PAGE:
Best of History Web Sites, created by EdTechTeacher, is an award-winning portal that contains annotated links to over 1200 history web sites and activities.
"Designed for history educators and students, this useful portal provides access to more than 700 of the best history resources online. Sites are organized into 10 categories—Prehistory, Ancient/Biblical, Medieval, U.S History, Early Modern European, 20th Century, World War II, Art History, General Resources, and Maps. Many of the five-star Pre-history, Ancient, and Medieval sites are hosted by Smithsonian Institution, PBS, and the Internet History Sourcebooks; and the Library of Congress is the creator of a wide-range of top-rated sites for U.S. history. The 20th-century and World War II sections are voluminous, the latter presenting 42 sites. There are three special categories: Lesson Plans/Activities, Multimedia, and Research. "Multimedia" includes 18 map sites, including the Rumsey collection with more than 8,000 maps. Instructors will find the section on "Teaching with Technology" especially informative. It offers articles and advice about integrating computers into lessons and links to dozens of useful resources on teaching with technology. Visitors can sign up to receive monthly email updates." --review from http://teachinghistory.org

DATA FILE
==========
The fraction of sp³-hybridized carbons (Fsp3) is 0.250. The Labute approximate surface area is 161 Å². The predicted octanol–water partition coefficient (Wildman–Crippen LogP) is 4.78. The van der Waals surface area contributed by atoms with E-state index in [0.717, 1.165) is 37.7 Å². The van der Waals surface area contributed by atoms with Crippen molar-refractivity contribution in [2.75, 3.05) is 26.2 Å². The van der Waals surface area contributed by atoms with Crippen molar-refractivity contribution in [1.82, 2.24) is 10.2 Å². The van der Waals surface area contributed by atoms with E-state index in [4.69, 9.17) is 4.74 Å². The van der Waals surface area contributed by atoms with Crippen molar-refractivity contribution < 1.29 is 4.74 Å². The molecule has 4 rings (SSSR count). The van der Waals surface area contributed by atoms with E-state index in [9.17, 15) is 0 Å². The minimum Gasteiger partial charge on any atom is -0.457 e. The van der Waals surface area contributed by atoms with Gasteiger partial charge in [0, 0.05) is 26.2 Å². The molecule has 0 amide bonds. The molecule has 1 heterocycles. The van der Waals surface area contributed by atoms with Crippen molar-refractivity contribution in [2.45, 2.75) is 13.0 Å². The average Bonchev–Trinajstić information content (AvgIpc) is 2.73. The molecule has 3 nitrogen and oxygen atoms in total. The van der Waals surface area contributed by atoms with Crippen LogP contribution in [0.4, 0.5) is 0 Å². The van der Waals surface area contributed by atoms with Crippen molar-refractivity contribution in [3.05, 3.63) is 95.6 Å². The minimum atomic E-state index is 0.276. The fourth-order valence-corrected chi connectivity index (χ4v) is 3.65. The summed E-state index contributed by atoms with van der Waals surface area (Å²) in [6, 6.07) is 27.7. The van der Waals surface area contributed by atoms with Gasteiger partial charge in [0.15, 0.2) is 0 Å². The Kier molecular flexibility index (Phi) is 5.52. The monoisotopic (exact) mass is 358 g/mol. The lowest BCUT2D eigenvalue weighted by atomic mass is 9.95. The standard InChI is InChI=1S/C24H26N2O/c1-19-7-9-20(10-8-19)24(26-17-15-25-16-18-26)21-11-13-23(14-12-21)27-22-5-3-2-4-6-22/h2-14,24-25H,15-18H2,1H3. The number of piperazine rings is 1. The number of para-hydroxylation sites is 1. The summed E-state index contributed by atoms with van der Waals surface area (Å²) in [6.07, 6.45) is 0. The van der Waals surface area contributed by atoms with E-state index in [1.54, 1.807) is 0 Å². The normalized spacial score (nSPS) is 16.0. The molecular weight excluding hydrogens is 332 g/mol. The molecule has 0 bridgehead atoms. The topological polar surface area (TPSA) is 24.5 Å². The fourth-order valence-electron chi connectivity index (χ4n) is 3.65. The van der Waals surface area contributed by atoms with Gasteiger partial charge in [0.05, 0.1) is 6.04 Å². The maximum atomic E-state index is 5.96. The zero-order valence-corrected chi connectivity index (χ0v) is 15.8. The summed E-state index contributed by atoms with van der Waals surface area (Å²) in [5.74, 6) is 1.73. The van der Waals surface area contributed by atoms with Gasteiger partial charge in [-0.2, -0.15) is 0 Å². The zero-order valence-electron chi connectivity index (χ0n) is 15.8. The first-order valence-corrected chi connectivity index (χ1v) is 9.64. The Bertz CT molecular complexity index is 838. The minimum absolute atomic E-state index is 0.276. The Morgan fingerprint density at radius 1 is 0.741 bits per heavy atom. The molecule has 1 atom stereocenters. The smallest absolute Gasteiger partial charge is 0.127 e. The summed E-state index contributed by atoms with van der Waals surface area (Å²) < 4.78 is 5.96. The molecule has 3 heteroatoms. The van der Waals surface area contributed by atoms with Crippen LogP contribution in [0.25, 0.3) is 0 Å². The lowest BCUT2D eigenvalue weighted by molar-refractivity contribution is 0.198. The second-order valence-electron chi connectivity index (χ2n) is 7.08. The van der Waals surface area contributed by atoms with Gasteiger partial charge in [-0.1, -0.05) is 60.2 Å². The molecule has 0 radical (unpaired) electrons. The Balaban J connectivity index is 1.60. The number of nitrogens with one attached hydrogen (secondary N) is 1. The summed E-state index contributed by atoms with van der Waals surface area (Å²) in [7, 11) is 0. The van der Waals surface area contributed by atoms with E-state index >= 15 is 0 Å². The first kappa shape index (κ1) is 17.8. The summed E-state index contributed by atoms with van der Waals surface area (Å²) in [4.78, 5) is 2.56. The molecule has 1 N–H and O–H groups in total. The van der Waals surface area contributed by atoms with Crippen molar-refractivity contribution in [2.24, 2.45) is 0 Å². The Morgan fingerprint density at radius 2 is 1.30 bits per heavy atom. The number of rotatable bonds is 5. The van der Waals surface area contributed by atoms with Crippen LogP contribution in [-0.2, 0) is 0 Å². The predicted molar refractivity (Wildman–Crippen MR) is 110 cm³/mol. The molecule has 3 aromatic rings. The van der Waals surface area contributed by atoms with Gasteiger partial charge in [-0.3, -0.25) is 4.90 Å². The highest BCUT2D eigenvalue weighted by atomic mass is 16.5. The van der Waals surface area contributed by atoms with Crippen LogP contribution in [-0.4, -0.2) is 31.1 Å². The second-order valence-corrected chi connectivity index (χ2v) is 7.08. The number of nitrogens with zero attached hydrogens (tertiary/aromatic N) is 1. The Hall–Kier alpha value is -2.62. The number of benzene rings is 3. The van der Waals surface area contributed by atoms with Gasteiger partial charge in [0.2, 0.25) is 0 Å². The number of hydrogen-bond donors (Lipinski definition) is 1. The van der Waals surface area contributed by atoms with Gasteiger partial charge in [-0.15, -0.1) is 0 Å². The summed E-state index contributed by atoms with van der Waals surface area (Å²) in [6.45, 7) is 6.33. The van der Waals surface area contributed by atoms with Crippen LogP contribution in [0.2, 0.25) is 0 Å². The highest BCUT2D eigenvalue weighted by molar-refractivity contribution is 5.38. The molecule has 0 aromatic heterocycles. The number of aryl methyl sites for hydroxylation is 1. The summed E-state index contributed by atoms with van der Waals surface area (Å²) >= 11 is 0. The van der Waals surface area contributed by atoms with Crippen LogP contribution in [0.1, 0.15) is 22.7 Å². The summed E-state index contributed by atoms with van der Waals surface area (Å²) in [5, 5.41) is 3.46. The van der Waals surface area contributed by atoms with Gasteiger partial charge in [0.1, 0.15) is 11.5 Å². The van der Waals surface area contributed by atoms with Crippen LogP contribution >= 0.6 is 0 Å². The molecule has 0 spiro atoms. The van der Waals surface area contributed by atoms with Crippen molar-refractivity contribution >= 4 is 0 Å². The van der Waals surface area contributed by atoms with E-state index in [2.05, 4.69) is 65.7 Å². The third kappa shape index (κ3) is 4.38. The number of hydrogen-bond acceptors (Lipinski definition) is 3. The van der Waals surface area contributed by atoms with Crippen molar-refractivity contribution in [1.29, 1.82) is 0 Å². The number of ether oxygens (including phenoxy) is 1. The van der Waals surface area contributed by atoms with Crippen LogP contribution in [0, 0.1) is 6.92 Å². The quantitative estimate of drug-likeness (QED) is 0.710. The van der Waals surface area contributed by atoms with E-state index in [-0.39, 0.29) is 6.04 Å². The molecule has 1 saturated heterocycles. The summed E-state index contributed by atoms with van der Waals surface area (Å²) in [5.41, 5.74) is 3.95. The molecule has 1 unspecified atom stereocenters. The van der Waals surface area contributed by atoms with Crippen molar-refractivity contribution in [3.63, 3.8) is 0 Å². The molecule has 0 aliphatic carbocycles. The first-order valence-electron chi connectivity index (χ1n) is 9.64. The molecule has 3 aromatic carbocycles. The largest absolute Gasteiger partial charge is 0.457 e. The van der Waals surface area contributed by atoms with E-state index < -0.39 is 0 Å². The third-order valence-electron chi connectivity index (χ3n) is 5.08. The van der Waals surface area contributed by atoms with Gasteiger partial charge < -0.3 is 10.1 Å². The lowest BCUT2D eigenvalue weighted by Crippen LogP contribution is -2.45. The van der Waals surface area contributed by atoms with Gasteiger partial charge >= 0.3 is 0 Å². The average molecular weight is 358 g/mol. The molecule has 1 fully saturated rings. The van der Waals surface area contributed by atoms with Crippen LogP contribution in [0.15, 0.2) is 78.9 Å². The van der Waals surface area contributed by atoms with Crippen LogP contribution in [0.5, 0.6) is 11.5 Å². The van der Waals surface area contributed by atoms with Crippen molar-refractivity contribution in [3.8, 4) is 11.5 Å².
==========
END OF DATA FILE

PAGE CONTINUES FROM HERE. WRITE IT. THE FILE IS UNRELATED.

I guide them to consider the geography of Central Africa, the difficulty of fighting small guerrilla groups, and the relentless stress on isolated rural communities. Is the Kony 2012 message too simple?
Libya is the fourth largest country in African content. The map of Libya country indicates the different municipality of the country by various colors. Political divisions, mineral distribution and location of the country can be viewed in the map.
What are all these news reporters and school administrators doing in my classroom? Monday, September 24, 2012 was most certainly an interesting day in my Mapping Our Changing World (GEOG 201) class...
One of my students applied some mapping skills and spatial analysis to a string of unsolved bank robberies in Rhode Island. After 7 months of eluding capture with at least 8 robberies under his belt, the "bearded bandit" was apprehended less than 48 hours after my student handed over his analysis to a contact in the police department. Coincidence? I think not! Great work Nic, showing that spatial thinking and geographic skills can be applied to a wide range of disciplines and activities.
Geo-literacy extends far beyond knowing where places are on a map. National Geographic Education has put an emphasis on geoliteracy, which entails spatial thinking skills and understanding systems in addition to content knowledge about locations and places.
Africa Unit Resources · Classroom Policies · Cobb County Schools Geography Blog Link · Contact Information · Contests · Current Events · Economics · Email Mrs. Keilman · EOCT Review Materials · EOCT Review Question of ...
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